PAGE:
Apple’s iPhone 15 series is expected to bring a host of improvements. Rumors have suggested a number of features including new cameras, USB-C and even the return of a physical mute switch.
Night mode is a gamechanger for low-light photos on the iPhone. It automatically turns on in certain environments. However, some users may prefer not to have it enabled.
During the launch of iPhone 11 series, Apple introduced a low-light image capture method it calls Night mode. It automatically lights up the environment using software, making it possible to take photos that would otherwise be pitch black. The feature is a great way to get better shots without having to use a tripod, and it’s also useful in dimly lit environments.
While Night mode is a good thing, there are times when it can interfere iphone 15 with iPhone users who want to intentionally take a lower-key aesthetic photo. That’s why iOS 15 will include the ability to turn it off. 9to5Mac spotted the change in an iOS 15 beta and notes that it’ll allow you to keep Night mode off even after you enable it.
You’ll be able to do this by going to Camera settings and tapping on the Night mode icon that looks like a moon. From there, you’ll be able to set the shutter duration manually. If the phone detects movement, a crosshair will appear in the frame to help you reduce motion and improve your shot. You can select Auto or Max, and the setting you choose will be preserved for subsequent Night mode captures. You can also pause a Night mode capture mid-capture by tapping the stop button below the slider.
Enhanced App Store experience
A powerful new feature is now available for the iPhone 15 lineup. Apple’s iOS 15 update introduces “Focus,” which helps customers be more present by automatically filtering notifications and apps based on their context. Customers can choose their own Focus or let the device suggest an activity like working, reading, or winding down for sleep. Focus is available on all of Apple’s devices and will work across all apps that support the feature.
Other iPhone 15 features include a new camera with a three-dimensional city-driving experience, which brings more road details to Maps than ever before. Additionally, transit riders can now pin their favorite stations to get notified when it’s time to disembark. Apple is also enhancing the Messages app with support for more stickers and emoji.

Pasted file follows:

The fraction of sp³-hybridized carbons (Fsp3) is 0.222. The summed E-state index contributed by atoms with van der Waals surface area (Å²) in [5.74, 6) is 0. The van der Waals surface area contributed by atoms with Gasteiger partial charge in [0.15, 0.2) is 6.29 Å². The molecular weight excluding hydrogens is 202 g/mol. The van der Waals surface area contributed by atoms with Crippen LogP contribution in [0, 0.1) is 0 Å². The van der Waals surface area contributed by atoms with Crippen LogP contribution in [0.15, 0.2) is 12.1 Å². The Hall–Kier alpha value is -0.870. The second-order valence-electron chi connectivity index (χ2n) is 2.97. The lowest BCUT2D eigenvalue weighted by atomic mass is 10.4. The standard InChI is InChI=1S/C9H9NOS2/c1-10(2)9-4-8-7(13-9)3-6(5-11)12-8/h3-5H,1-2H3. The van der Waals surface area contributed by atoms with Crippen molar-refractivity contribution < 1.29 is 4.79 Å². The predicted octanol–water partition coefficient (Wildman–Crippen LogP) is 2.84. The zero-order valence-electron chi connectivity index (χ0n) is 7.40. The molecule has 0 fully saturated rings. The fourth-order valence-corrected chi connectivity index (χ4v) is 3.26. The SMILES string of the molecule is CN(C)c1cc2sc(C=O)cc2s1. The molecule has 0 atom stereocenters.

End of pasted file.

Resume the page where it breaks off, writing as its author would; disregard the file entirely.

A number of seasoned Apple leakers have also claimed that the Dynamic Island, which replaces the iPhone notch in Pro models, will expand to the standard iPhone 15. If true, this would be a major design change that could give the iPhone 15 range a much-needed visual upgrade. Another interesting rumor is that the iPhone 15 Pro models will ditch Lightning in favor of USB-C. If this turns out to be true, it could boost data transfer speeds to 40Gbps, which is far faster than the 3.2Gbps speed of Lightning.
Since the iPhone 7, Apple has promoted its phones as splash- and water-resistant. The iPhone 11 series, for example, has an IP68 rating, meaning it can be submerged in up to six meters of water for 30 minutes.
While that is a lot of protection for an accidental dunking, it is important to note that despite Apple’s advertising cheerily showing people pouring drinks over their phones, no iPhone is actually waterproof. Even if it can survive a dunking, there is a disclaimer in the support documents people search for in a panic as their iPhone is buried under rice: “Splash, rain, and water resistance are not permanent conditions and may decrease over time as normal wear occurs.”
To help prolong the life of your new iPhone 15 you should always remove its case when you’re not using it. A case will cause the phone to sweat, which can weaken the bond between the water-resistant seal and the frame. It will also make the phone more susceptible to physical damage, which could compromise its ability to resist dust and liquids. Aside from removing the case, it’s a good idea to wipe down your device with a soft cloth to keep it clean and dry. This will prevent stains and residue, which can corrode the phone’s internal components.